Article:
Trump to Nominate Dr Stephen Hahn to Head FDA

Alicia Ault


November 01, 2019

President Donald J. Trump has announced his intention to nominate Stephen Hahn, MD, who is currently chief medical executive of the MD Anderson Cancer Center, Houston, Texas, to be the next commissioner of the US Food and Drug Administration (FDA), according to a White House statement.

Department of Health and Human Services Secretary Alex Azar announced in a separate statement today that, "pending what the administration hopes will be the expeditious confirmation of Dr Stephen Hahn," Admiral Brett Giroir, MD, assistant secretary for health, will take over interim duties.

Dr Brett Giroir. Fredy Perojo/Medscape

"As Assistant Secretary for Health, whose authorities include overseeing the US Public Health Service, he will be able to assume the delegable duties of the Commissioner at this time and ensure the FDA's work continues to move forward," Azar said about Giroir.

Hahn, who has specialized in lung cancer, is a timely choice, given the ongoing public health crisis related to vaping and the continuing debate over the FDA's role in regulating e-cigarettes.

Dr Stephen Hahn

For months, it has been rumored that he would be the choice, although many have supported current interim commissioner Norman "Ned" Sharpless, MD, for the position. In September, four former FDA commissioners ― Mark McClellan, MD, Robert Califf, MD, Margaret Hamburg, MD, and Andrew von Eschenbach, MD ― and some 50 medical organizations and other groups urged Trump and Azar to nominate Sharpless.

Sharpless — who was director of the National Cancer Institute (NCI) ― was moved into the interim FDA slot after Scott Gottlieb, MD, resigned in April. Under federal personnel rules, Sharpless could only serve as interim commissioner until November 1. Azar said today that Sharpless will be returning to his role as director of the NCI.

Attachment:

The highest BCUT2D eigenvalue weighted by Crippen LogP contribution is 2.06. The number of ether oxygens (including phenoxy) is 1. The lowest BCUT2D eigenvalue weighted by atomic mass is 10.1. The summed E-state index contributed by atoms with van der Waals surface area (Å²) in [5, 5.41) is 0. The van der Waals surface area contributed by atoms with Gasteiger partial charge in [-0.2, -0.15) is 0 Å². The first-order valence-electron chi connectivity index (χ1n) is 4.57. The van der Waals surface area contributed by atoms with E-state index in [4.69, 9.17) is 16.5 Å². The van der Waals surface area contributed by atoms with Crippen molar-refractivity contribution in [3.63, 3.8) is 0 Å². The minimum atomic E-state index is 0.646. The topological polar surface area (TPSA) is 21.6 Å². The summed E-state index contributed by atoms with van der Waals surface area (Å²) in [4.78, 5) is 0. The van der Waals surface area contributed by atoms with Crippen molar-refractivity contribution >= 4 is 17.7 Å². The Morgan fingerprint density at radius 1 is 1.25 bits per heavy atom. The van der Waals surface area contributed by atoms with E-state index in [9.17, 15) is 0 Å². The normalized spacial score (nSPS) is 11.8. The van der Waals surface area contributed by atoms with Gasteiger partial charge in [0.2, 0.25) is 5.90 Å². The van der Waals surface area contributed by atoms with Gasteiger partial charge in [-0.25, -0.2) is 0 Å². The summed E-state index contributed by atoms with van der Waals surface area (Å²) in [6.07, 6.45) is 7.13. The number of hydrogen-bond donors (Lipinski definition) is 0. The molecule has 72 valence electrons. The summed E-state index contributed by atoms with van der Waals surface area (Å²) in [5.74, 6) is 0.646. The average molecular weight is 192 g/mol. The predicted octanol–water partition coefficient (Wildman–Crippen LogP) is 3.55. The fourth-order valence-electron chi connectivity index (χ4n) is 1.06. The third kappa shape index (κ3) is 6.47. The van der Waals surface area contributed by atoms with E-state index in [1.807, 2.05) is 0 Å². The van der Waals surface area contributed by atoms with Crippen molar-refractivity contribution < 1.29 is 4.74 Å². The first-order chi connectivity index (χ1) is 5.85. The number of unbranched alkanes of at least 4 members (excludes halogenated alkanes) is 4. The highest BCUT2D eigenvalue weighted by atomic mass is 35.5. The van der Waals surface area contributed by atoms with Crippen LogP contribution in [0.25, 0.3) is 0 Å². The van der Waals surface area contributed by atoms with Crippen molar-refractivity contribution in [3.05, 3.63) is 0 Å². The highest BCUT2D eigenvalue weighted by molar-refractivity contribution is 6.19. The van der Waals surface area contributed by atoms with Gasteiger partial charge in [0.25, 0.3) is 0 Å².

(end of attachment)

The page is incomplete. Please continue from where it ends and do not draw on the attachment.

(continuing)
Hahn, however, is the president's choice. He still must be confirmed by the Senate. 

"Inspired Choice"

The 59-year-old Hahn received his medical degree from Temple University, Philadelphia, Pennsylvania. He conducted his internship at the University of California, San Francisco, and completed a residency in internal medicine at UCSF, a residency in radiation oncology at the National Cancer Institute (NCI), Bethesda, Maryland, and a fellowship in medical oncology at the NCI.

When Hahn took over at MD Anderson as chief medical executive in 2018, he was given a daunting task. The cancer center had begun 2017 by cutting some 1000 staff in an attempt to stop ongoing losses. President Ronald DePinho, MD, had resigned in March 2017, after what is considered a fairly rocky 5-year tenure, as reported by Medscape Medical News.

In the years since, Hahn has been credited with restoring the cancer center's financial stability and boosting morale. But he has also had his own challenges.

In June, MD Anderson had to issue a corrective plan after a patient died from contaminated blood, and the Centers for Medicare & Medicaid Services documented numerous deficiencies at the center.